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Lawskills.com Georgia Caselaw
HINSON v. THE STATE.
34678.
Certiorari (drunken driving). Before Judge Hendrix. Fulton Superior Court. March 18, 1953.
TOWNSEND, J.
1. (a) A charge to the effect that, "in contemplation of law, an operator of a motor vehicle on the public highway is under the influence of intoxicating liquor when he is so affected by intoxicating liquor as to make it less safe for him to operate such vehicle than it would be if he were not affected by such intoxicating liquor," is a correct statement of the law on the trial of a defendant charged with operating an automobile while under the influence of intoxicating liquors.
(b) The testimony of a witness that "the point at which I saw him driving on the public highway was in Fulton County, Georgia," coupled with other evidence that the defendant was operating the automobile at the time of his arrest on a certain street of the City of Atlanta, is sufficient in the absence of any evidence to the contrary to authorize the jury to find that the defendant was operating the vehicle on a public street within the meaning of Code (Ann. Supp.) 68-307.
Kelley D. Hinson was tried and convicted in the Criminal Court of Fulton County for the offense, as stated in the accusation, of operating "an automobile on North Avenue, a public highway of said State and county, while under the influence of intoxicating liquor." The defendant was stopped by police officers of the City of Atlanta because a fender was bent down over the tire causing it to smoke, and making it impossible to turn the car to the left. Three police officers testified that the defendant was intoxicated at that time and that he was alone in the car. In his statement to the jury the defendant contended that a friend had been driving his automobile and had had an accident which bent the fender down and caused the defendant to hit his head so that he was in a groggy condition, and that, just before the arrest, the friend told him that police officers were following them and jumped out of the car.
Following his conviction, the defendant filed a petition to the Superior Court of Fulton County for the writ of certiorari, which was sanctioned and, after argument, was overruled. The exception is to this judgment.
1. Error is assigned on the charge of the trial court as follows: "I charge you further that in contemplation of law an operator of a motor vehicle on a public highway is under the influence of intoxicating liquor when he is so affected by intoxicating liquor as to make it less safe for him to operate such vehicle than it would be if he were not affected by such intoxicating liquor." This is a correct statement of law. See James v. State, 45 Ga. App. 228 (1) (164 S. E. 104). Nor is there merit in the contention that this portion of the charge assumes that the place where the defendant was arrested was a public highway when there was no evidence to that effect. The evidence was that the defendant was arrested by police officers of the City of Atlanta, Georgia, within the City of Atlanta, and that the defendant was traveling on North Avenue between Courtland Street and Peachtree or West Peachtree. One officer further testified: "The point at which I saw him driving on the public highway was in Fulton County, Georgia." Such evidence, in the absence of anything to the contrary, was sufficient to authorize the jury to find that the defendant was on a public street. Langford v. State, 69 Ga. App. 619 (26 S. E. 2d 385).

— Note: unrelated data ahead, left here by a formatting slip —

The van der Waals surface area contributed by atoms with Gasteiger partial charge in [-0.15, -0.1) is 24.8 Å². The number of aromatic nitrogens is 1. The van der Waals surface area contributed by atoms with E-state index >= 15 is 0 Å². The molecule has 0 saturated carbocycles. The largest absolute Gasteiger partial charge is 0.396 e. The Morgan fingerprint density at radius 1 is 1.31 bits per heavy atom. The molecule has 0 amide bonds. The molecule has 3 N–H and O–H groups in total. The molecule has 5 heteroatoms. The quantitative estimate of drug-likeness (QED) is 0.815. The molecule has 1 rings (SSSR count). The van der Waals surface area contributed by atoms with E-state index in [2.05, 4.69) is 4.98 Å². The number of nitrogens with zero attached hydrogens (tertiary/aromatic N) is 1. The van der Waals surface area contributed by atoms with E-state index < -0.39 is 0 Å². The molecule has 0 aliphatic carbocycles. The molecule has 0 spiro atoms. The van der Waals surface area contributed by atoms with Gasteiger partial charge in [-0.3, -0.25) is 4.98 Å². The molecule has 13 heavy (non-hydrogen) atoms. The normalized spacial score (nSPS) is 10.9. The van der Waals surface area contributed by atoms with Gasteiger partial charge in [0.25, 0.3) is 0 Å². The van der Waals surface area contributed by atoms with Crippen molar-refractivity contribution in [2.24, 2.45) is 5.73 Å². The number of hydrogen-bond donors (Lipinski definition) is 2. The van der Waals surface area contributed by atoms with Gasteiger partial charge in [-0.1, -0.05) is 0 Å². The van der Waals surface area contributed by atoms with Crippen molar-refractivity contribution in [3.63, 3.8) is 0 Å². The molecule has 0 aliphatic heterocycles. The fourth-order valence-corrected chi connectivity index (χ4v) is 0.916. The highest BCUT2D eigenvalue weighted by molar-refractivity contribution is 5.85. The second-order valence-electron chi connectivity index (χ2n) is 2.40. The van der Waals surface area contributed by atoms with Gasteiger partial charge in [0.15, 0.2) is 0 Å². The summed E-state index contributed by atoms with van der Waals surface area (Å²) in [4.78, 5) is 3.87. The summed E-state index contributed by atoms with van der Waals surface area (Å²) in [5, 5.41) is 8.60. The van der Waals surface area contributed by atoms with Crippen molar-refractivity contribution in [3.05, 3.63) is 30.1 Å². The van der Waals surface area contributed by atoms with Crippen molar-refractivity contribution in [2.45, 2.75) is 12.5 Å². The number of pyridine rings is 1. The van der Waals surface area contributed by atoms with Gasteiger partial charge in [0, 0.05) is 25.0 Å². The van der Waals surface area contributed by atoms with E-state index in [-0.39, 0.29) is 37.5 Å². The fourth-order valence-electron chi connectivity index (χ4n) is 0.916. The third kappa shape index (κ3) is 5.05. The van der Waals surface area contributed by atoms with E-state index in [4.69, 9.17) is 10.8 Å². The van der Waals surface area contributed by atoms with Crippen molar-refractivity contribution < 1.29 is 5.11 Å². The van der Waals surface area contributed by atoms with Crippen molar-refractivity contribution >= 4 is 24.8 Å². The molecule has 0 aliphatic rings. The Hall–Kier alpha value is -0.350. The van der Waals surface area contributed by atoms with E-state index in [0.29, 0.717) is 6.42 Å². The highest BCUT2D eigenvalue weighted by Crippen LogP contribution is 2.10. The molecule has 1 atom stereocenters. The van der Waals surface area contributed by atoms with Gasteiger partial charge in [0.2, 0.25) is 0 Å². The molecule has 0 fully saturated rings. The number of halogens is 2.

2. On the issue of the defendant's intoxication at the time of his arrest, a police officer testified as follows: "Mr. Hinson was so much under the influence of liquor that he wouldn't attempt to get out from under the wheel at all. He acted groggy and seemed groggy; his speech was slurred; his eyes were red and the smell of intoxicants was on his breath. His actions weren't normal." Another policeman testified: "We . . . found Mr. Hinson under the steering wheel in an intoxicated condition. I spoke to Mr. Hinson. He evidenced that intoxicated condition by his speech being thick, a flushed complexion; by his eyes; and you could smell it. In my experience as a police officer I have dealt with intoxicated persons before. I know a person in a state of intoxication when I see one." A third officer testified: "I saw the defendant there and his condition was he was drunk; which was manifested by his actions, and by that I mean the way he walked and his speech and the odor of some intoxicant on his breath." This evidence was sufficient to authorize the jury to find that the defendant was in an intoxicated condition. See Donley v. State, 72 Ga. App. 429 (33 S. E. 2d 925); Johnson v. State, 69 Ga. App. 377 (25 S. E. 2d 584); Joiner v. State, 51 Ga. App. 463 (180 S. E. 911); Cavender v. State, 46 Ga. App. 782 (169 S. E. 253); Durham v. State, 166 Ga. 561 (144 S. E. 109).
The judge of the superior court did not err in overruling the petition for certiorari.
Judgment affirmed. Gardner, P. J., and Carlisle, J., concur.
Paul Webb, Solicitor-General, John I. Kelley, Robert O'Neil, Charlie O. Murphy, contra.
John L. Respess, James R. Venable, for plaintiff in error.
DECIDED JUNE 9, 1953.
Saturday May 23 04:13 EDT


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